CLARENCE PAGE, Chicago Tribune: Tarzan, he was one of my heroes when I was a child. But as I grew up, I put aside childish things.
At some point, as I cheered the hero in the foreground of Africa movies, I began to wonder about all of those Africans in the background. And I began to wonder: Why was I cheering? Tarzan had to go.
The best movies teach us something important about ourselves through stories and characters that we find ourselves caring about. American movies about Africa pose an extra challenge, since Americans have not always cared about Africa.
We love Bogart and Hepburn in "The African Queen," but it's not about Africa. It's about the charming clash between a strait-laced missionary and a gin-swilling riverboat captain as they try to sink a German warship.
HUMPHREY BOGART, Actor: Oh, Miss, oh, have pity, Miss!
CLARENCE PAGE: Africa is only a convenient backdrop for the war and the offbeat romance.
Africa plays a more central role when Meryl Streep and Robert Redford get busy in "Out of Africa." But, as "Out of Africa" came into theaters in 1985, a new curiosity about Africa was awakened by the anti-apartheid movement and the real-life heroism of Nelson Mandela.
Hollywood responded in 1987 with Kevin Kline and Denzel Washington in "Cry Freedom," the story of South African journalist Donald Woods and slain black activist Steve Biko. A truly moving motion picture, even if it was focused a bit less on Biko's fight for freedom than on Woods' inner conflicts at the sunset of white privilege.
DENZEL WASHINGTON, Actor: I just think that a white liberal who clings to all the advantages of his white world -- jobs, housing, education, Mercedes -- is perhaps not the person best qualified to tell blacks how they should react to apartheid.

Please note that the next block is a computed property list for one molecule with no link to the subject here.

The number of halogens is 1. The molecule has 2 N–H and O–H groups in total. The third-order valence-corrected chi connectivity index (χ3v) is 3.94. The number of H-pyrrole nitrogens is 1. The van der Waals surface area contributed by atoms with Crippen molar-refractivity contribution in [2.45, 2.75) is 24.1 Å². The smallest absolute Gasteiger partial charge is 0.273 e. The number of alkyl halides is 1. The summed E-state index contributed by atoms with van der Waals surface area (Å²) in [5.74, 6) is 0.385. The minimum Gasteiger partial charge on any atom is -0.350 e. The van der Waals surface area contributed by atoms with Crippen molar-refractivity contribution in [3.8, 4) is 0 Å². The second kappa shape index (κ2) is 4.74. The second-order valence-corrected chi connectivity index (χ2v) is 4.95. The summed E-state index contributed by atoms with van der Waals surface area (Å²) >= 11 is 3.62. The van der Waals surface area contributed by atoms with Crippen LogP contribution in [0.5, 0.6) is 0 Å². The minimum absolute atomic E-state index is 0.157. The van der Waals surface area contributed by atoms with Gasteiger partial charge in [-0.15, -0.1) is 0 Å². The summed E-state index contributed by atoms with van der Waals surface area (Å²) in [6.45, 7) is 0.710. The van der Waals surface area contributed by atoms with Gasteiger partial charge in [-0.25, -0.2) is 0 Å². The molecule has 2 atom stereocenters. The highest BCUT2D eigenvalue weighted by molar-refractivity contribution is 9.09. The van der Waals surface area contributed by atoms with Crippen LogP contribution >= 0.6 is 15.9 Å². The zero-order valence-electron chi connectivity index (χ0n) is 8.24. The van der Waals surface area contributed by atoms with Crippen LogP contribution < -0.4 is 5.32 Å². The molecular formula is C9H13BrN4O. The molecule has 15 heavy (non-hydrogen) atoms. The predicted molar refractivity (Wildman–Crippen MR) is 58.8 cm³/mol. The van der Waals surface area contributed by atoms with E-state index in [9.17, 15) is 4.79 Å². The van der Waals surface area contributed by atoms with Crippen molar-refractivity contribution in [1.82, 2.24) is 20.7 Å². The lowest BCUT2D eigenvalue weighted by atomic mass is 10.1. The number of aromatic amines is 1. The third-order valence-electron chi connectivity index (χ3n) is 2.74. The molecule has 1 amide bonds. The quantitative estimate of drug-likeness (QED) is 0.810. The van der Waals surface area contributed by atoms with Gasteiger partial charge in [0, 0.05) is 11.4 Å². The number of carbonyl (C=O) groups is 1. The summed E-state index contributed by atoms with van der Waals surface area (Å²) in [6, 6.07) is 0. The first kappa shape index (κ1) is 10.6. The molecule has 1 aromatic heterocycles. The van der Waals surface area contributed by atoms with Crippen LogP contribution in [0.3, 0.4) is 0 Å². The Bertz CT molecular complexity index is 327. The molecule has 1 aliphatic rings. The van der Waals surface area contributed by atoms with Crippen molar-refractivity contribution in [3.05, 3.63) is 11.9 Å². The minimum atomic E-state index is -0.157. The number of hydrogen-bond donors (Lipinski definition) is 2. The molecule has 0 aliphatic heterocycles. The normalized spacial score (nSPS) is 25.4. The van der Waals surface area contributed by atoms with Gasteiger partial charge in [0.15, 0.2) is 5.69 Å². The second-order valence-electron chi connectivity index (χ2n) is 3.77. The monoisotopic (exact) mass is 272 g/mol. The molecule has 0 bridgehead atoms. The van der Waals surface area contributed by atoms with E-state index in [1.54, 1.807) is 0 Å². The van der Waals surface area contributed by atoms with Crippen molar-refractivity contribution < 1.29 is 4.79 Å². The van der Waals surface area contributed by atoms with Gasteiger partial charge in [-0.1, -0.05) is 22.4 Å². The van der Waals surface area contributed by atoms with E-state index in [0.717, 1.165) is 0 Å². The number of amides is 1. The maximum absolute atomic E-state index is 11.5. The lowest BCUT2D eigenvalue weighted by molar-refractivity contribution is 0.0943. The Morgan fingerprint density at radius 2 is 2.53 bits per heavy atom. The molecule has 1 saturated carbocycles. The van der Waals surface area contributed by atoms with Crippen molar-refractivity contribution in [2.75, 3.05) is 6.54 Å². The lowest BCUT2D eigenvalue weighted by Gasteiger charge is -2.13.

KEVIN KLINE, Actor: I wonder what sort of liberal you would make, Mr. Biko, if you were the one who had the job, the house, and the Mercedes, and the whites lived in townships.
DENZEL WASHINGTON: It's a charming idea. It was good of you to come, Mr. Woods.
CLARENCE PAGE: In the new century, Hollywood has raised the curtain on another Africa, a mirror of our post-Cold War and post-9/11 anxieties. The battle of Mogadishu gave us "Black Hawk Down," a faithful reenactment of tragic American heroes, but little time left to meet the Somalis who are shooting at them or even to learn why Americans were there in the first place.
ACTOR: We've got a Black Hawk down...
CLARENCE PAGE: In Hollywood's Africa, as in real life, the new bad guys are corporate exploitation and greedy warlords. In "The Constant Gardener," Rachel Weisz and Ralph Fiennes take on a global pharmaceutical industry.
In "Blood Diamond," Leonardo DiCaprio and Djimon Hounsou take on a corrupt diamond trade. In each case, the African characters are sometimes good, sometimes evil, always predictable.
LEONARDO DICAPRIO, Actor: Then makes us partners!
DJIMON HOUNSOU, Actor: I am not your partner!
LEONARDO DICAPRIO: What if I helped you find your family?
DJIMON HOUNSOU: What do you know of my family?
CLARENCE PAGE: With more independent films getting made these days, more filmmakers are willing to take a chance. Still, there's a movie shorthand about Africa that typecasts the continent as a wild, untamed place, dancing out there on the edge of civilization, an inviting canvas for our imaginations.
And it makes you wonder, when will we begin to see African characters as complicated and inner-conflicted as we allow American characters to be?
FILM NARRATOR: One day, something fell from the sky.
CLARENCE PAGE: Some of them appear in Africa's own growing film industry, although few African productions ever make it to the states. Sometimes we get a minor classic like "The Gods Must Be Crazy." Or, if you really want to know why someone like Steve Biko becomes a revolutionary, catch "Catch a Fire."
ACTOR: Where do you get the money for this nice car and that nice camera?
ACTOR: Because I work. I have a job.
ACTOR: Let's search him.
CLARENCE PAGE: One American, Don Cheadle, gets it right in "Hotel Rwanda." You care about him. Like "Schindler's List," his story is drawn from real life and makes you ask the eternal question: If risking your life and maybe your family, too, could save dozens of other people's lives, would you do it?
If the best movies tell us something about ourselves, we're only beginning to hear what Africa can tell us about us.
I'm Clarence Page.